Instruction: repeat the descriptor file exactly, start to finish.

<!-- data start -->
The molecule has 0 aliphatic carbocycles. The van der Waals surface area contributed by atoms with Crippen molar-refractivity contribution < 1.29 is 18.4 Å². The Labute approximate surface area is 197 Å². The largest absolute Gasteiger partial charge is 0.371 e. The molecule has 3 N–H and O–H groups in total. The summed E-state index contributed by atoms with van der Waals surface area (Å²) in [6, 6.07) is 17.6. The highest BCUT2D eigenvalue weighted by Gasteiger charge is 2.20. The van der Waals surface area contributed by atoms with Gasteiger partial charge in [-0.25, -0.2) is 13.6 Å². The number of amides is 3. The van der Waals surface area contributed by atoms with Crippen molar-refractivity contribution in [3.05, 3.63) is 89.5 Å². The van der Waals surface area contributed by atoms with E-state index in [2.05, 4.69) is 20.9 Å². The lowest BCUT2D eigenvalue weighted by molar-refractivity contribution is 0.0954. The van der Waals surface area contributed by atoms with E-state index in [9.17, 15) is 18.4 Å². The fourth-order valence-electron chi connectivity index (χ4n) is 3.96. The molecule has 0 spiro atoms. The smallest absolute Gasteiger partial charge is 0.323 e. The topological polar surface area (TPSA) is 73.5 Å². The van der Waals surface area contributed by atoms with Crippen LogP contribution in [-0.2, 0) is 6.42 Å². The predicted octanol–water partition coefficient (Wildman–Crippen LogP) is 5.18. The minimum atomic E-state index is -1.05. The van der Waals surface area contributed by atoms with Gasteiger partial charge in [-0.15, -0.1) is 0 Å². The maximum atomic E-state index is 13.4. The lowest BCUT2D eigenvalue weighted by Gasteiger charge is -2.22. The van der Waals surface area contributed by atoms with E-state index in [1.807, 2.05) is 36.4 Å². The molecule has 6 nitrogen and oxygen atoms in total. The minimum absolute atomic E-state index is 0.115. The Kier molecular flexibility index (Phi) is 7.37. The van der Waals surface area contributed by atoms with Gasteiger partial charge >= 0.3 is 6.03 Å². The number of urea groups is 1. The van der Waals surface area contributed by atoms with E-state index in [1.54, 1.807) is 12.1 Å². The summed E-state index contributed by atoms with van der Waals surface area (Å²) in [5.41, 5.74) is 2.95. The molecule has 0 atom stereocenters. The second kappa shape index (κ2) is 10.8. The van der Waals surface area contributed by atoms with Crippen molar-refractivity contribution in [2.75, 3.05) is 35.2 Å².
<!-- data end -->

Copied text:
The molecule has 0 aliphatic carbocycles. The van der Waals surface area contributed by atoms with Crippen molar-refractivity contribution < 1.29 is 18.4 Å². The Labute approximate surface area is 197 Å². The largest absolute Gasteiger partial charge is 0.371 e. The molecule has 3 N–H and O–H groups in total. The summed E-state index contributed by atoms with van der Waals surface area (Å²) in [6, 6.07) is 17.6. The highest BCUT2D eigenvalue weighted by Gasteiger charge is 2.20. The van der Waals surface area contributed by atoms with Gasteiger partial charge in [-0.25, -0.2) is 13.6 Å². The number of amides is 3. The van der Waals surface area contributed by atoms with Crippen molar-refractivity contribution in [3.05, 3.63) is 89.5 Å². The van der Waals surface area contributed by atoms with E-state index in [2.05, 4.69) is 20.9 Å². The lowest BCUT2D eigenvalue weighted by molar-refractivity contribution is 0.0954. The van der Waals surface area contributed by atoms with E-state index in [9.17, 15) is 18.4 Å². The fourth-order valence-electron chi connectivity index (χ4n) is 3.96. The molecule has 0 spiro atoms. The smallest absolute Gasteiger partial charge is 0.323 e. The topological polar surface area (TPSA) is 73.5 Å². The van der Waals surface area contributed by atoms with Crippen LogP contribution in [-0.2, 0) is 6.42 Å². The predicted octanol–water partition coefficient (Wildman–Crippen LogP) is 5.18. The minimum atomic E-state index is -1.05. The van der Waals surface area contributed by atoms with Gasteiger partial charge in [-0.15, -0.1) is 0 Å². The maximum atomic E-state index is 13.4. The lowest BCUT2D eigenvalue weighted by Gasteiger charge is -2.22. The van der Waals surface area contributed by atoms with E-state index in [1.807, 2.05) is 36.4 Å². The molecule has 6 nitrogen and oxygen atoms in total. The minimum absolute atomic E-state index is 0.115. The Kier molecular flexibility index (Phi) is 7.37. The van der Waals surface area contributed by atoms with Gasteiger partial charge >= 0.3 is 6.03 Å². The number of urea groups is 1. The van der Waals surface area contributed by atoms with E-state index in [1.54, 1.807) is 12.1 Å². The summed E-state index contributed by atoms with van der Waals surface area (Å²) in [5.41, 5.74) is 2.95. The molecule has 0 atom stereocenters. The second kappa shape index (κ2) is 10.8. The van der Waals surface area contributed by atoms with Crippen molar-refractivity contribution in [2.75, 3.05) is 35.2 Å².